When dealing with minor problems, like an employee being consistently late to work, a simple chat can correct the problem. However, some issues may involve multiple meetings until a solution is found. Be patient, instant results are impossible when dealing with major problems. So offer continuous improvement instead of a quick answer.
Know When You’re Near The End
When dealing with difficult employees, you may find that you are not fully equipped to help the employee. For instance, he/she may have psychological problems that require professional help. It is important you know when to keep trying and when the employee needs specialized help.
If your company has an employee assistance problem, refer to this or rely on community resources.
Know When You’ve Reached The End
When dealing with difficult employees, the goal is to find a solution both parties accept, one that resolves the bad behavior and betters the team. However, that isn’t always possible. When you’re at an impasse because the employee refuses to change their behavior, termination may be the only solution.
Ensure you have a proper offboarding process in place.
If there is a behavior you are not okay with, do not sometimes be okay with it. For example, if employees need to submit their hours by the end of the month at 4 PM but you flip-flop with being okay with it sometimes and sometimes you aren’t. If you have “less-good” employees, they won’t stick to the rule so set standards you will actually follow through with.
Documenting everything is key for establishing whether goals were met, when problems started and what happened along the way. If you do not have a record of an employee’s behavior, you don’t have “rights” to let the employee go. HR will need proof if the termination is imminent.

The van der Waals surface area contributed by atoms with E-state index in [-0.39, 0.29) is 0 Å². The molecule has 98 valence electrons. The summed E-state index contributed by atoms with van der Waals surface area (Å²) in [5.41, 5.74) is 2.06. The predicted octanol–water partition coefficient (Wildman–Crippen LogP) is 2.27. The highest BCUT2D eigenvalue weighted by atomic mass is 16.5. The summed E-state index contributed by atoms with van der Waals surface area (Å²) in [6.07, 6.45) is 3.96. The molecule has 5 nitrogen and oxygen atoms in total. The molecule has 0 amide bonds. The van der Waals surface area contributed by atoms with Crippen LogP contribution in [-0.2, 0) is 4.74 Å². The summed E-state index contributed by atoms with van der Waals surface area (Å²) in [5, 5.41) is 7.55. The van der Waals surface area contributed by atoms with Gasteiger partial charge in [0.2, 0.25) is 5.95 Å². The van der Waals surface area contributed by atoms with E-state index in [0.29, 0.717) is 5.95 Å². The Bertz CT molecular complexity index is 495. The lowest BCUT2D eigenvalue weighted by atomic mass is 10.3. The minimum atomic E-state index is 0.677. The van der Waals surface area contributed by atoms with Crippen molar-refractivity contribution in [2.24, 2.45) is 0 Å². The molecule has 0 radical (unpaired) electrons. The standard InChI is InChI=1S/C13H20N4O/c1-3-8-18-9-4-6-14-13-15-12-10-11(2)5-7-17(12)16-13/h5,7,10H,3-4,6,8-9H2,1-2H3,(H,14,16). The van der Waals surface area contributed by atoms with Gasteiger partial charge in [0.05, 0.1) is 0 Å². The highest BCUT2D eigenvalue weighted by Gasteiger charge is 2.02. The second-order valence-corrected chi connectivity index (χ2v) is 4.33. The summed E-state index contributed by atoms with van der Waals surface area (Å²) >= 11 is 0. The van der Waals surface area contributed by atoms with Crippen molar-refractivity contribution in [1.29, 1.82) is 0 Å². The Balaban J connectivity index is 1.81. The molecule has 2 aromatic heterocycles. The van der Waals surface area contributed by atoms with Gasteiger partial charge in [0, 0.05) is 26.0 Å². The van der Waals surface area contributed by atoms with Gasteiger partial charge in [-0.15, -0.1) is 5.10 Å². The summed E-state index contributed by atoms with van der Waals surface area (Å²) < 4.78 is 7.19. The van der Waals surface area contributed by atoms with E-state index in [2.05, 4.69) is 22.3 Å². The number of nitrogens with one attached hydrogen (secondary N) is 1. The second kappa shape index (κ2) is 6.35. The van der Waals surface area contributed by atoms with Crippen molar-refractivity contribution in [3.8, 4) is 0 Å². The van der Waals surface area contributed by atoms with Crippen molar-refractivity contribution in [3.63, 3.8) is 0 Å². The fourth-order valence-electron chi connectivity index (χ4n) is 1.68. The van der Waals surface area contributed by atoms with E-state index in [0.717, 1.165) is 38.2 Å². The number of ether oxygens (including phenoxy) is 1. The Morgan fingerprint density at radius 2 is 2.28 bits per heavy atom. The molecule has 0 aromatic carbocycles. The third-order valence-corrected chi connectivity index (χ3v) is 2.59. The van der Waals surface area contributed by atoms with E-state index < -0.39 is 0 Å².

A good manager knows that documenting everything is key to solving problems, just because you write things down doesn’t mean you are acting negative, you are being proactive.
Use Digital Tools When Difficult Employee Situations Arise
If you have deskless or frontline employees or are still adjusting to a work from home situation, it’s more critical than ever to engage your team before difficult employee situations arise.
Many managers are relying on employee communication apps, like Connecteam, to be able to reach their teams in real-time. Connecteam allows you to manage communication with your employees in a positive and healthy way.
For example, with Connecteam, managers benefit from the following features when it comes to managing difficult employees.
- 1:1 or group chat allows you to manage,regulate and encourage open communication. If a comment is shared that is inappropropriate or negative, management can simply remove the comment so it doesn’t affect anyone.
- Refer to the social feed to share announcements, positive messages, the employee of the month, and whatever else you fancy. Include GIFS, photos, videos and other content types to make communication fun.
- Start a live poll so everyone feels like they’re direclty impacting the company.
- A monthly survey can be shared regulary so you can keep a pulse on employee happiness.
- Ensure the suggestion box is readily available so your team can add their thoughts and ideas whenever the mood strikes.
- Upload material to the library employees can refer to like company policy, stress management videos, etc.
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The Bottom Line On Managing Difficult Employees
When you use these tips for dealing with difficult employees, you can rest assured that everything within your power was done in the toughest of situations.
Open dialogue, that works both ways, and a healthy company culture that invokes engagement and better productivity is key.
When difficult employee situations arise, burying your head in the sand is never the answer. We have shared 15 tips you can refer to when managing difficult employees, including implementing a digital tool so it’s managed in real-time.